“In October there were yellow trees.”
A SLIM slice of rural Ireland, from not so long ago. You might see this as an addendum to the bigger Irish politics covered in Fintan O’Toole’s We Don’t Know Ourselves.
It is short, moving, laden in tension, possibilities, narrative, beautiful description, but also in getting underneath the covers with the girls of Billy Furlong’s small young family, and his own fears. As the local coal and timber merchant Furlong gets about on his deliveries.
Sentences are crisp. Each chapter opener more a poem: “Furlong had come from nothing.” “Christmas was coming”. “It was a December of crows”. You might want to put the kettle on and make a cup of tea before reading on too far, such are the Dickensian, dramatic vibrations.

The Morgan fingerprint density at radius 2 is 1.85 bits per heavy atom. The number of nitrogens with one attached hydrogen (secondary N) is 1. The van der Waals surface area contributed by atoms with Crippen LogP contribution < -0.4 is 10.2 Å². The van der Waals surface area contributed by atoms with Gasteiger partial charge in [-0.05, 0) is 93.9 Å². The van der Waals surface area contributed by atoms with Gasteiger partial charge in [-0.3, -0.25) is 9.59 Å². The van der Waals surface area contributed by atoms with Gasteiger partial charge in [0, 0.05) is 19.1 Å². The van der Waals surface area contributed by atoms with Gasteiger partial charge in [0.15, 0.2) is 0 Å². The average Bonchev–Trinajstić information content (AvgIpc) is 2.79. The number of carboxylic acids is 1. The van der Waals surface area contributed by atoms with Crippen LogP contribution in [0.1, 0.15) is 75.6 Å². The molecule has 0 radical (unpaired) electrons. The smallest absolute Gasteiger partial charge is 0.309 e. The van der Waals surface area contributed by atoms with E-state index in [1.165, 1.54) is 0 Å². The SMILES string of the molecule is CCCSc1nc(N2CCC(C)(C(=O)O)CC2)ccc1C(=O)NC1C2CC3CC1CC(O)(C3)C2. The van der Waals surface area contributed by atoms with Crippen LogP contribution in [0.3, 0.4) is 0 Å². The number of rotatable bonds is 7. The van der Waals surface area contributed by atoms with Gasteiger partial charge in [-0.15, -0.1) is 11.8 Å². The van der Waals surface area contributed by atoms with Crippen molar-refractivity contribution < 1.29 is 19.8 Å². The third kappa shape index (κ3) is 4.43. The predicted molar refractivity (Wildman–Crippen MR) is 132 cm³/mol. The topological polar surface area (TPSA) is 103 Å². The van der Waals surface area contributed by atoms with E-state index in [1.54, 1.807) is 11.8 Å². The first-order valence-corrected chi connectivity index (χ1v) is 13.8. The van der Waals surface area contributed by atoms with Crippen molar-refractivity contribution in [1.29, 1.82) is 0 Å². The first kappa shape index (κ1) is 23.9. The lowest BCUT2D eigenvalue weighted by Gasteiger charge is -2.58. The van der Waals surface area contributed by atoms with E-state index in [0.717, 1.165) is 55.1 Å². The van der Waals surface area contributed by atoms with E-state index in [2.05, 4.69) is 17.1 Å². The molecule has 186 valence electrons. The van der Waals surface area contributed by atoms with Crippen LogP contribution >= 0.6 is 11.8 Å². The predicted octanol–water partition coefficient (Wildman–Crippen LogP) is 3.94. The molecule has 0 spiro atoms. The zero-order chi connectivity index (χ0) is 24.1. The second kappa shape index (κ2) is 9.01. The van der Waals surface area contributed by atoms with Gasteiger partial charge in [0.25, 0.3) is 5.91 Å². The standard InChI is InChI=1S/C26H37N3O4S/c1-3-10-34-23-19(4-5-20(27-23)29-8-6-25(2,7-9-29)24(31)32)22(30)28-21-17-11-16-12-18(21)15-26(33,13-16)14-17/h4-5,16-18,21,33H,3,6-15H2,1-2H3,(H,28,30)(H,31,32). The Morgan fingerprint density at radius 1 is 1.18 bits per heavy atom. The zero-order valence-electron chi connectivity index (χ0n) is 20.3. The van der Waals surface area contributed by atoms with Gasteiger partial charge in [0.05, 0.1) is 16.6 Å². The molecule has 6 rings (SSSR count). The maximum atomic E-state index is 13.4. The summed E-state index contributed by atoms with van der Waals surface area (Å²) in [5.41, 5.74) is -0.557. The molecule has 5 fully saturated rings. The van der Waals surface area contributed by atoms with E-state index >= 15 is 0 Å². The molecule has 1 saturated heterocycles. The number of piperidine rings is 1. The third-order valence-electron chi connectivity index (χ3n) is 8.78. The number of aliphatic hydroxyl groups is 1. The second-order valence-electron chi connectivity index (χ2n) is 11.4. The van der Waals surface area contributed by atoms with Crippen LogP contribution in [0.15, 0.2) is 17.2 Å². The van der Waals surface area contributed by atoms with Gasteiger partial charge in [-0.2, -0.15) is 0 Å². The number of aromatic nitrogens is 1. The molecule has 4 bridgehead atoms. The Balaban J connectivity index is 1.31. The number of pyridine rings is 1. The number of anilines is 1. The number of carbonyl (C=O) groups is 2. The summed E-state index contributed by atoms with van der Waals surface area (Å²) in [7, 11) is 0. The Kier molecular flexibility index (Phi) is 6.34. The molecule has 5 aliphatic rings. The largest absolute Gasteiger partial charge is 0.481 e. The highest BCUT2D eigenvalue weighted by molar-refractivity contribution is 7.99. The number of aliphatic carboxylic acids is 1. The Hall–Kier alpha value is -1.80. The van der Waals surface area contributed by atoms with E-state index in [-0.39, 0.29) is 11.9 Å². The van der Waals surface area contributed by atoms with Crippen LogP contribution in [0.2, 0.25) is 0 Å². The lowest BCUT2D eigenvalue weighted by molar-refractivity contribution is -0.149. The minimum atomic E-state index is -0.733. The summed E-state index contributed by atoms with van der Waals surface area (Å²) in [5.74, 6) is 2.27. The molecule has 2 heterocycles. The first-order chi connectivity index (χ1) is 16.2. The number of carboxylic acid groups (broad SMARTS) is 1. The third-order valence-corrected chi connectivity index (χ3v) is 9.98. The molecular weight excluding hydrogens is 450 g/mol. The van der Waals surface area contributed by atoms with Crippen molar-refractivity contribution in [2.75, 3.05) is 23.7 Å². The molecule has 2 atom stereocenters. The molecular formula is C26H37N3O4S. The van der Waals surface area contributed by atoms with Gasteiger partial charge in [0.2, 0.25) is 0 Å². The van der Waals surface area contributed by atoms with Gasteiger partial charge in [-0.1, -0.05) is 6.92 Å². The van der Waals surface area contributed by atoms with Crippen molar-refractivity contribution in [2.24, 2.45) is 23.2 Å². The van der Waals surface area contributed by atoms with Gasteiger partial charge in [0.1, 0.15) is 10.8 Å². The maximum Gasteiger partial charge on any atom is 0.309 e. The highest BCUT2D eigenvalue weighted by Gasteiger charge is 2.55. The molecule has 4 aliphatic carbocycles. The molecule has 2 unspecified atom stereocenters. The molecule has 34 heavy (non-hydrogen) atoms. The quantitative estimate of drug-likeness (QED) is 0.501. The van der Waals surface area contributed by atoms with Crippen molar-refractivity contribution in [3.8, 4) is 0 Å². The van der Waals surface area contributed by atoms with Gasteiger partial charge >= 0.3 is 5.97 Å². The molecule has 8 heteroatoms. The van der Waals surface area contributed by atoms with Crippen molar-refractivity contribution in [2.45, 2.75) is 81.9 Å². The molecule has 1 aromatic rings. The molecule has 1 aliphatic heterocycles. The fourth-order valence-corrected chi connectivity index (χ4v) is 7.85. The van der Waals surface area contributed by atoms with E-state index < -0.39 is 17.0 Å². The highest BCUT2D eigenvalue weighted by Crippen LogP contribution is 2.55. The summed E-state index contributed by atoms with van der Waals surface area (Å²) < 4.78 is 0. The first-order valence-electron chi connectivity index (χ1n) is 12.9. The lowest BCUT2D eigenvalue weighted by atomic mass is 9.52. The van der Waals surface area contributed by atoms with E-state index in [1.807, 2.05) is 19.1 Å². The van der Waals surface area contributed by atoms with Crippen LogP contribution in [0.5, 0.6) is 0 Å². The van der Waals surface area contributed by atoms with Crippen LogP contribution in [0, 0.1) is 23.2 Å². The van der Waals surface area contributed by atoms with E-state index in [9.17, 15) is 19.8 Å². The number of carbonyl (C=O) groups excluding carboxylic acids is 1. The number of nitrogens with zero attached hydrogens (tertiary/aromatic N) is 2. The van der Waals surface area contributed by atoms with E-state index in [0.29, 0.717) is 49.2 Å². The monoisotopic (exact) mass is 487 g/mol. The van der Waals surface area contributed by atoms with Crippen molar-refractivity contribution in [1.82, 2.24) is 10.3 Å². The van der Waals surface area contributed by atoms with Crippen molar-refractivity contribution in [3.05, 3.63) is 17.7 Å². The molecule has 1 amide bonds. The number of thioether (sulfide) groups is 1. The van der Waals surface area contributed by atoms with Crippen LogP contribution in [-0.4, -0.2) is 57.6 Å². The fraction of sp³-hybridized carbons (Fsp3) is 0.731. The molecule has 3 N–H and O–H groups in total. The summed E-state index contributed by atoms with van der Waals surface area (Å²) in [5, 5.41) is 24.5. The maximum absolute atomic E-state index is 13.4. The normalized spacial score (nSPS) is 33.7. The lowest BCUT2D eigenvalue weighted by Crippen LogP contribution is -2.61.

At 110 pages, it is a short book to be listed for the Booker Prize, Keegan has focussed on short stories so far rather than novels, but no harm in that if it brings people back to reading, if only for being more accessible. “A story needs to be as long as it needs to be,” she has been quoted as saying. Here there is hardly a word out of place. Her earlier work Foster has been slated for a film as the Quiet Girl. Masterly.
I would offer a bit more detail but… spoiler spoiler spoiler…father, father, father.